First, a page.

No, it's still not coming to the US, but Canada, you've got reason to rejoice: the fifth-generation Nissan Micra just introduced at the Paris Motor Show is a surprisingly swanky little thing.

There was good reason to think that the dramatically flowing yet heavily creased styling of recent Nissan models like the Murano and Maxima wouldn't translate well to a subcompact, but the Japanese automaker's stylists have done an admirable job of grafting familial styling cues, such as the V-Motion grille, onto a small canvas.

Not only is the new Micra svelte, it's loaded with tech for such a small car, including available advanced driver assist systems such as intelligent emergency braking with pedestrian recognition, lane departure prevention and blind-spot warning.

2017 Nissan Micra - front three-quarter view

The Micra looks surprisingly good with Nissan's signature V-Motion grille and swoopy sheet metal.


In addition, Nissan is touting a new six-speaker Bose audio system that includes a pair of driver's headrest speakers and a special virtual audio processor called PersonalSpace for better imaging. Audio selections (including those via Apple Carplay) will be accessed through a seven-inch touchscreen that also controls available features like navigation.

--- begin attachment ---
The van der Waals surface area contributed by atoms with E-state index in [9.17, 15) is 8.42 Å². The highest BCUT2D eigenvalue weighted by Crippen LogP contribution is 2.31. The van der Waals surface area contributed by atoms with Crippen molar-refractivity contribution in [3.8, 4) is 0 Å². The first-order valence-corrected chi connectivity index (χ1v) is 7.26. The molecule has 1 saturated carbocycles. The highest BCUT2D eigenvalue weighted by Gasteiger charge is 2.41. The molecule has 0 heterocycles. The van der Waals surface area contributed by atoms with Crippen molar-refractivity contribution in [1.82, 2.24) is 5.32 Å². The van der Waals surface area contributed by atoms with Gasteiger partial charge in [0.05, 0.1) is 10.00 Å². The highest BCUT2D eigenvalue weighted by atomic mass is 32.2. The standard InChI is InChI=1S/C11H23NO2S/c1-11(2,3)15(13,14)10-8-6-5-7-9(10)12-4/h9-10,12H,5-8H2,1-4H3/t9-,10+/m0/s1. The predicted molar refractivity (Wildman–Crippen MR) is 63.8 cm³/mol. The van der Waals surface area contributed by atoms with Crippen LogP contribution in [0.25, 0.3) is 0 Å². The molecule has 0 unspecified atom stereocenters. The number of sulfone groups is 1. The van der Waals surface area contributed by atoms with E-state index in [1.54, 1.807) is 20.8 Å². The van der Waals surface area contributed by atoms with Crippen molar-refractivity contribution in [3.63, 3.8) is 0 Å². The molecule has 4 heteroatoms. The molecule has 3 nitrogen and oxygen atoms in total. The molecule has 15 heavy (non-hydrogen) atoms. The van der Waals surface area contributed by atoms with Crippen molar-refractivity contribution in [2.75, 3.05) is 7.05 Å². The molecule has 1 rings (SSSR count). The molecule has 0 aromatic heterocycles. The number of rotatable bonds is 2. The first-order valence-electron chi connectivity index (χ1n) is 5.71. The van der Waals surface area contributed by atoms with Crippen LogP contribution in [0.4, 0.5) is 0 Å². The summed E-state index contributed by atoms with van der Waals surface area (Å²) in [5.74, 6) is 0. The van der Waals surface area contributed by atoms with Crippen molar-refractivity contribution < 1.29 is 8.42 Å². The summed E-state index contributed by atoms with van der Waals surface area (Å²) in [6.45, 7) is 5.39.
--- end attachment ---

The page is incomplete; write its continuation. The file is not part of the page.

Available power figures to be more sufficient than stirring, with initial global engine choices including a 0.9-liter turbocharged three-cylinder gas engine or a 1.5-liter diesel, both offering 90 horsepower. A naturally aspirated 73-horse 1.0-liter four-cylinder will also be available at launch. Given that today's Canadian-market fourth-generation Micra offers a 1.6-liter four with 109 horsepower, I wouldn't be surprised to see a more powerful offering announced at a later date.

No word yet on when the Micra will be available for our Neighbors To The North, or how much it'll cost. If history is any guide, however, it figures to be cheap. Today's 2016 model starts at just $9,988 Canadian, undercutting America's larger but decidedly frumpier Versa sedan by the equivalent of thousands of dollars. Given the Micra lives at the (very) price-sensitive end of the new-car market, don't expect its MSRP to jump dramatically.